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Food for Thought

Our daughter Beth lives next door with her family of husband, brother-in-law and five little boys, and if her lights are on, I can rarely resist checking in. She has four lazyboy chairs in her living room, perfectly situated for conversation and when it is after 10 p.m., as it was tonight when I turned off of our laneway and into her driveway, her crazily active boys are sure to be all in bed. Perfect for a good night chat. I can't tell you what a blessing it is to have such a good friend living right next door.

Tonight we talked about a number of things that were concerning us. She told me about how she was addressing a particular issue and I told her how I was impressed at her assertiveness and the tenacity to see a wrong righted where she had a God-given responsibility to do so.

"How come you're like that?" I asked. "What gives you the courage to stand up for yourself until the issue is dealt with?" I was thinking of my own passive nature (passive doesn't mean quiet, necessarily!) I knew I would have backed down in the same situation, while also knowing that I would have felt frustrated and probably wounded to some degree or another. Not Beth. She was addressing the issue with clarity and intentionality and not letting go until she has done all that she can do.

I was surprised when she said, "You taught me that." And then said there had been a defining moment in her life.

She immediately took me back to when she was in her mid teens - nearly 20 years ago. We had stopped at an Arby's restaurant in Newmarket. We ordered takeout, just before closing time and realized too late that her friend Lorraine had not received the apple turnover she had paid for. I went back to the door of the restaurant to let them know of their mistake, but they had just locked up and were pointedly ignoring my knocks. If it had been my apple turnover, I would have just left, but Beth remembers me saying to her that "Lorraine should get what she paid for". I was not going to let those workers inside the restaurant rest until she got was coming to her.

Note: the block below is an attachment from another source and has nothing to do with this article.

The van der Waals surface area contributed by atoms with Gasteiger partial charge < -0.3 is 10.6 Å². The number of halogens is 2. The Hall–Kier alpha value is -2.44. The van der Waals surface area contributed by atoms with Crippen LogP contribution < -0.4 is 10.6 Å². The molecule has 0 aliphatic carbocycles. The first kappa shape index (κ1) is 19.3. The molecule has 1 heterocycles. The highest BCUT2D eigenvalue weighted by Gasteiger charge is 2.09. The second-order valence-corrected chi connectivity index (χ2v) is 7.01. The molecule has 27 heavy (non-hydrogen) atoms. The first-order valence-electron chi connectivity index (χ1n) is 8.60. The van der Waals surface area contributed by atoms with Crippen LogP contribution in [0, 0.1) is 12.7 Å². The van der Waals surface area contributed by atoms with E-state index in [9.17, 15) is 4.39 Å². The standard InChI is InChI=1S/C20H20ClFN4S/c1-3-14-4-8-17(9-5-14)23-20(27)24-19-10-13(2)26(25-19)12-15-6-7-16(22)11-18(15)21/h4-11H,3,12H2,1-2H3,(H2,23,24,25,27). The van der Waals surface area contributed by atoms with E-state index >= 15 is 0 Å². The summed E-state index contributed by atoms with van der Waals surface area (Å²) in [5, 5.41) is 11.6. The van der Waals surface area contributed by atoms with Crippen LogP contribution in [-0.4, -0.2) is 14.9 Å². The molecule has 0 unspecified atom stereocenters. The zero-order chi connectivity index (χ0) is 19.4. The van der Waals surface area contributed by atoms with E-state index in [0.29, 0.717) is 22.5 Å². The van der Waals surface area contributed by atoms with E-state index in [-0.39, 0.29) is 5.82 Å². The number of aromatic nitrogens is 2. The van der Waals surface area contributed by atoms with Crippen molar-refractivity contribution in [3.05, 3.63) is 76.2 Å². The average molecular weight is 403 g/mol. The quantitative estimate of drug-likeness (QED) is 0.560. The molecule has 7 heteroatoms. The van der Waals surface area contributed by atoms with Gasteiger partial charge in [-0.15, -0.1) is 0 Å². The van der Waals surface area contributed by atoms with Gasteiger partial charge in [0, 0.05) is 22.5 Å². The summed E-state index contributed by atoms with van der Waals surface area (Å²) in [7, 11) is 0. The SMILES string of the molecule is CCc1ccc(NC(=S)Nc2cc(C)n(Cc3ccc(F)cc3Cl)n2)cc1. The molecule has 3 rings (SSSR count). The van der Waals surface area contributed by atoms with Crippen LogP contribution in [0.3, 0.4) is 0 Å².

I banged louder and louder, watching the people inside continue to ignore us, until finally they could stand it no more. After a full five mintues, a disgruntled young man in an Arby's uniform ambled over to the door. He said, "We're closed," as though I hadn't noticed after five minutes of banging on a locked door! I quickly explained the reason for my attempts at after-hours entry, a turnover was popped into a bag and handed over and we were on our way.

It wasn't a big deal. If it had happened to me I would certainly have let it go. But when it was a kid being taken advantage of, something kicked in and I had to hang on - until we got the desired result. I had completely forgotten about the incident. In fact, I'm sure I would have had trouble recalling it even a month later, never mind going on 20 years now. But to Beth it was defining moment in her young life.

It struck me deeply how that silly little incident could have such a deep and lasting impact. It was no big deal, truly. And yet God used it to deeply etch some character into a young heart - character that he knew he would need for a specific purpose one day.

We never know what effect our actions and attitudes will have on the young lives who are watching. What to me was a small and an entirely forgettable incident was something that she would never forget and had profoundly influenced her future and the wonderful person she came to be in adulthood. It really makes you think...

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